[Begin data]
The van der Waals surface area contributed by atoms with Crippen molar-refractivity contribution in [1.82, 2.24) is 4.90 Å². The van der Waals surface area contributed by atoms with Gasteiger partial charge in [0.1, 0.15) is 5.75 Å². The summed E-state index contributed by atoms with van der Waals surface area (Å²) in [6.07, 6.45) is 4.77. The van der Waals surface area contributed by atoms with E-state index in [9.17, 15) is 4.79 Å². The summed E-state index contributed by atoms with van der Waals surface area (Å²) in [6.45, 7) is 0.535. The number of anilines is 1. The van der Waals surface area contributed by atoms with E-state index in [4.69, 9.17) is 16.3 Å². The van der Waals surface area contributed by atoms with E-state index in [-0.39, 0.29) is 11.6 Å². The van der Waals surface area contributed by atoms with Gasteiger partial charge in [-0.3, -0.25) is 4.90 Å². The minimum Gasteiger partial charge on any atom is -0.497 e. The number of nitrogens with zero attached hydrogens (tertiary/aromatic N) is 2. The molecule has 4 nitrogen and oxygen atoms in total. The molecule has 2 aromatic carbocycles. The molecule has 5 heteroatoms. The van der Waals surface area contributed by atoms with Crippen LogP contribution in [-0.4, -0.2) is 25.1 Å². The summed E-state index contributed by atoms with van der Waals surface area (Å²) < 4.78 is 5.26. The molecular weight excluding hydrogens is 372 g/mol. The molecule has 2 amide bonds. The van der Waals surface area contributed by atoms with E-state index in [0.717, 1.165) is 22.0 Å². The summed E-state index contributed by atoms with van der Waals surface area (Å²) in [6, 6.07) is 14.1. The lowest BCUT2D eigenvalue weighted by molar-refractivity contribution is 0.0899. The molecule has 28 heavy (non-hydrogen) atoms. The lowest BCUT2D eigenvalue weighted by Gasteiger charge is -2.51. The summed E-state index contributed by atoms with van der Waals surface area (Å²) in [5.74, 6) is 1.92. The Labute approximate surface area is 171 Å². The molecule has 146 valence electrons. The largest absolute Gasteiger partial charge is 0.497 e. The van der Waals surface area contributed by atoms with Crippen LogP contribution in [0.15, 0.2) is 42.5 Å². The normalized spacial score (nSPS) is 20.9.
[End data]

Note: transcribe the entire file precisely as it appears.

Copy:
The van der Waals surface area contributed by atoms with Crippen molar-refractivity contribution in [1.82, 2.24) is 4.90 Å². The van der Waals surface area contributed by atoms with Gasteiger partial charge in [0.1, 0.15) is 5.75 Å². The summed E-state index contributed by atoms with van der Waals surface area (Å²) in [6.07, 6.45) is 4.77. The van der Waals surface area contributed by atoms with E-state index in [9.17, 15) is 4.79 Å². The summed E-state index contributed by atoms with van der Waals surface area (Å²) in [6.45, 7) is 0.535. The number of anilines is 1. The van der Waals surface area contributed by atoms with E-state index in [4.69, 9.17) is 16.3 Å². The van der Waals surface area contributed by atoms with E-state index in [-0.39, 0.29) is 11.6 Å². The van der Waals surface area contributed by atoms with Gasteiger partial charge in [-0.3, -0.25) is 4.90 Å². The minimum Gasteiger partial charge on any atom is -0.497 e. The number of nitrogens with zero attached hydrogens (tertiary/aromatic N) is 2. The molecule has 4 nitrogen and oxygen atoms in total. The molecule has 2 aromatic carbocycles. The molecule has 5 heteroatoms. The van der Waals surface area contributed by atoms with Crippen LogP contribution in [-0.4, -0.2) is 25.1 Å². The summed E-state index contributed by atoms with van der Waals surface area (Å²) < 4.78 is 5.26. The molecular weight excluding hydrogens is 372 g/mol. The molecule has 2 amide bonds. The van der Waals surface area contributed by atoms with E-state index in [0.717, 1.165) is 22.0 Å². The summed E-state index contributed by atoms with van der Waals surface area (Å²) in [6, 6.07) is 14.1. The lowest BCUT2D eigenvalue weighted by molar-refractivity contribution is 0.0899. The molecule has 28 heavy (non-hydrogen) atoms. The lowest BCUT2D eigenvalue weighted by Gasteiger charge is -2.51. The summed E-state index contributed by atoms with van der Waals surface area (Å²) in [5.74, 6) is 1.92. The Labute approximate surface area is 171 Å². The molecule has 146 valence electrons. The largest absolute Gasteiger partial charge is 0.497 e. The van der Waals surface area contributed by atoms with Crippen LogP contribution in [0.15, 0.2) is 42.5 Å². The normalized spacial score (nSPS) is 20.9.